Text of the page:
I mean, it's Quentin Tarantino. I am writing that it is R just to be consistent with everything else I've done. It's R for language and violence. I don't know why I want to say that there's nudity. I don't actually remember nudity. But the violence, albeit more tame than many of his films, is still very very intense. It's pretty brutal, but in really small doses. Also, his foot thing is really aggressive in this movie. R.
DIRECTOR: Quentin Tarantino
I started back at work. No teaching stuff yet, but all of the setup. The second I got there, there were all these things that I had to do. Well, I have one day between my first day of work and then (mostly) full time work. So I decided to knock this out right now. I know. I know. But it lights a fire under my butt. Also, the kids aren't bothering me for three seconds, so we'll see if this plays out. I got so excited for this movie. I don't know what it is about Quentin Tarantino movies that really get me all jazzed. They are very good movies, but very few of them ever hit my top tier. Once Upon a Time...In Hollywood is probably my least favorite Quentin Tarantino film. But that being said, it is still an absolutely fantastic movie that I'll watch again and again. Yeah, I now sound like a fanboy.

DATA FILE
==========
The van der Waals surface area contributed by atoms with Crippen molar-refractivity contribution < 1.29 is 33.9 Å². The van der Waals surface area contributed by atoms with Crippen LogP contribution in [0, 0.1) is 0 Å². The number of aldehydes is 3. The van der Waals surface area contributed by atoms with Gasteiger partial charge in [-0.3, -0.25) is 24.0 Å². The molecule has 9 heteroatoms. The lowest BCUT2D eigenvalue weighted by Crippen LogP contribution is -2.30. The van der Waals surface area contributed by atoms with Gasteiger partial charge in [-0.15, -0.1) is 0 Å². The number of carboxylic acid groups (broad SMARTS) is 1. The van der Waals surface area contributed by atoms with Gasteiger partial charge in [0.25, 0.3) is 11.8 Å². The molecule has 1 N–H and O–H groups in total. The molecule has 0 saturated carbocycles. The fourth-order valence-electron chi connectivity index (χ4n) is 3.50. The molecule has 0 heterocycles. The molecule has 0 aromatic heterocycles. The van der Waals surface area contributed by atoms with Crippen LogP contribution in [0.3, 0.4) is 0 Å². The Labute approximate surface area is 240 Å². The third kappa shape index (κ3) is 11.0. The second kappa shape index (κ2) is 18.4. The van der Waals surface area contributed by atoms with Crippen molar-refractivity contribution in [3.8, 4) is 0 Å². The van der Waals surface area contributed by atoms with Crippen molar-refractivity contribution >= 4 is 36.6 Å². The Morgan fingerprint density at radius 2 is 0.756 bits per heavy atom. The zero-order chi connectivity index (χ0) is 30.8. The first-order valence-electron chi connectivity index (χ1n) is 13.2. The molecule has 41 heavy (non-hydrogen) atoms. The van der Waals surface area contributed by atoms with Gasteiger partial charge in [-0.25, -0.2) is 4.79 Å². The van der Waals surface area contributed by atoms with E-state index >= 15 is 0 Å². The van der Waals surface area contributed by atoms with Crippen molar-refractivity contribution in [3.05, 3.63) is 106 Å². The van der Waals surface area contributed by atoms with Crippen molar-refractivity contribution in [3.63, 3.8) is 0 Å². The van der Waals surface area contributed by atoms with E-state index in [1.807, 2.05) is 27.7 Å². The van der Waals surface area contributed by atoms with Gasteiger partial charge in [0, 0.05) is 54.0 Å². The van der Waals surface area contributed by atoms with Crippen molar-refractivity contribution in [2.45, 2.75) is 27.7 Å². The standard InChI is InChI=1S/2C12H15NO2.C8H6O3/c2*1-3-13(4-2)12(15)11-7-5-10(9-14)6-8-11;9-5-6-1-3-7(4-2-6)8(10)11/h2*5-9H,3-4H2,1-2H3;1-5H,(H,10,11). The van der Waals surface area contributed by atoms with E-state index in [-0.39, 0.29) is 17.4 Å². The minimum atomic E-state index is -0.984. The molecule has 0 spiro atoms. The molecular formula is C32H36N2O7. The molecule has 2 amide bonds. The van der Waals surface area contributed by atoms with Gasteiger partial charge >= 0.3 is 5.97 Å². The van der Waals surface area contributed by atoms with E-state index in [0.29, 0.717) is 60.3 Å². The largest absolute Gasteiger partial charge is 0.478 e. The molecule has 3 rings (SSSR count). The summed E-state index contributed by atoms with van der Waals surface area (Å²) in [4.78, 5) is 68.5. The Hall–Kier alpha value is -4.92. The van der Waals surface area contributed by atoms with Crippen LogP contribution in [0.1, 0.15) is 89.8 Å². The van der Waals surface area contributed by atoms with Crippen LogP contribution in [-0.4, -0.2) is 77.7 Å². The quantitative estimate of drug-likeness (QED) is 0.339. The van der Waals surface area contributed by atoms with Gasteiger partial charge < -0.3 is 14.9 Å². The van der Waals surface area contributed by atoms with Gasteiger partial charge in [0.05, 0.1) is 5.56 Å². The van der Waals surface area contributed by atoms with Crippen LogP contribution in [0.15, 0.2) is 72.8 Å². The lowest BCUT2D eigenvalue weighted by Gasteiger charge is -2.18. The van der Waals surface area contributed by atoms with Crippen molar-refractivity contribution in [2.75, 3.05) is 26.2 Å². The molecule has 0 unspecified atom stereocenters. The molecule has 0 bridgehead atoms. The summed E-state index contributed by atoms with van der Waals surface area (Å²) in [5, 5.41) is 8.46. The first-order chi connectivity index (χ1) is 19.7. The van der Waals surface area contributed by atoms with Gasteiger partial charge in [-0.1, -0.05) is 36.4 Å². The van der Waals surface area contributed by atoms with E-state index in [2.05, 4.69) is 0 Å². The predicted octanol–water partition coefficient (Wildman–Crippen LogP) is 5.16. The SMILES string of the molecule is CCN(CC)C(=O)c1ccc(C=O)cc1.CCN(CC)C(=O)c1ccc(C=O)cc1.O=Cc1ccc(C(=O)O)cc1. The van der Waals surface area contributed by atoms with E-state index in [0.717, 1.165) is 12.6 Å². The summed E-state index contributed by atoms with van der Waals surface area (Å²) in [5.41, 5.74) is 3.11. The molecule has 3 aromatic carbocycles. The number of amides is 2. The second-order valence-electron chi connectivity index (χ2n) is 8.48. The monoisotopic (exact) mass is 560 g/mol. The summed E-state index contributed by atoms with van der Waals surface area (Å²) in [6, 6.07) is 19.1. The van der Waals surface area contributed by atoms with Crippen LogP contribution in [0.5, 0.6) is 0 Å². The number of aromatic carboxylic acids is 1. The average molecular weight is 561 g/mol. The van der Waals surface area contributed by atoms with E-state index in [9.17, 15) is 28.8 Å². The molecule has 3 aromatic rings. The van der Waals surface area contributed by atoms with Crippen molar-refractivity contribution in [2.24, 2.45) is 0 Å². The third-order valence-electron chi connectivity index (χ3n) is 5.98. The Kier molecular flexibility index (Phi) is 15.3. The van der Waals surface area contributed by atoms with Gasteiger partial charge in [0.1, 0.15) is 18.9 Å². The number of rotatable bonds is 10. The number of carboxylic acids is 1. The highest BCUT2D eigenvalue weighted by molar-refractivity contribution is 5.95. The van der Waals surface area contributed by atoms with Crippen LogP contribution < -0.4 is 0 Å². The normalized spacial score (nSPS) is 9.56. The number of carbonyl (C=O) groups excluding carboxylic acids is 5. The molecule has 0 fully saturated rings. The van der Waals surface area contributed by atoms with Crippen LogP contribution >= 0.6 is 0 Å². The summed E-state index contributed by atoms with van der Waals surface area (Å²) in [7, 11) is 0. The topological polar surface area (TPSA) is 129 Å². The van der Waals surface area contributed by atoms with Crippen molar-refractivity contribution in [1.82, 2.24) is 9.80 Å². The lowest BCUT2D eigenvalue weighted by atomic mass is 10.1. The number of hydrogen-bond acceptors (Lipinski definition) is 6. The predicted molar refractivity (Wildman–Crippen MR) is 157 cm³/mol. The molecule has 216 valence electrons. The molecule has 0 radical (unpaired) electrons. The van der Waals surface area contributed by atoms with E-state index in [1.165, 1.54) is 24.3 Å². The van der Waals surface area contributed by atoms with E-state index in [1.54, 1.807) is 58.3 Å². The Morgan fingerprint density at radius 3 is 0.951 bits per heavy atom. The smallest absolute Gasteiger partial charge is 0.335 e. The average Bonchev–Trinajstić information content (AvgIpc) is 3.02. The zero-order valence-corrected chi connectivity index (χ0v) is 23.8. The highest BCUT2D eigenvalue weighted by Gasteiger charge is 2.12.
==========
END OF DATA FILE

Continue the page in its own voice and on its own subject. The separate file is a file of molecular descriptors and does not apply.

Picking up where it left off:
The thing that kind of irks me about Once Upon a Time is the fact that it is remarkably slow hitting its mark. If Quentin Tarantino wears his obsessions on his sleeves, this might be the most shameless example because the movie itself takes a backseat to Tarantino wrapping his obsessions around him like a warm blanket. The movie runs over two-and-a-half hours. It's a long film. But very little of the movie is plot based. If I was to be an apologist for the movie, I could chalk a lot of it up to character development. It's got a lot of that. But really, the character development almost seems like an excuse for Tarantino to indulge in meticulously recreating 1969 Hollywood. I don't even blame him. It's so good. Every single detail. Listen, we've all seen period piece movies. I did this whole presentation about the travel narrative in film. It was for a class. I don't want to talk about it. But the big idea was that the more visually appealing the setting tends to be, the more attention is drawn away from elements of fiction like character or plot. I've been impressed with a few films that have stunning settings, but I don't think I've ever been impressed on this level before. Tarantino's attention to 1969 Hollywood is just a knock out. There are scenes where people are just driving to music. This sounds actually pretty typical Tarantino, but it is different here. The driving shows how much of 1969 was actually created. I don't know why it knocked my socks off so much. I don't know if this was created digitally or Tarantino just renovated a criminal amount of real estate. But there is so much attention to detail that it is almost mesmorizing. I hate comparing it to Avatar in that way because Avatar is kind of a travesty of a movie. But when I watched Avatar, a lot of my was not enjoying the film, but just sitting there impressed at what I was looking at. Once Upon a Time is a much more entertaining movie than Avatar. But I can't deny that I was bored from time to time.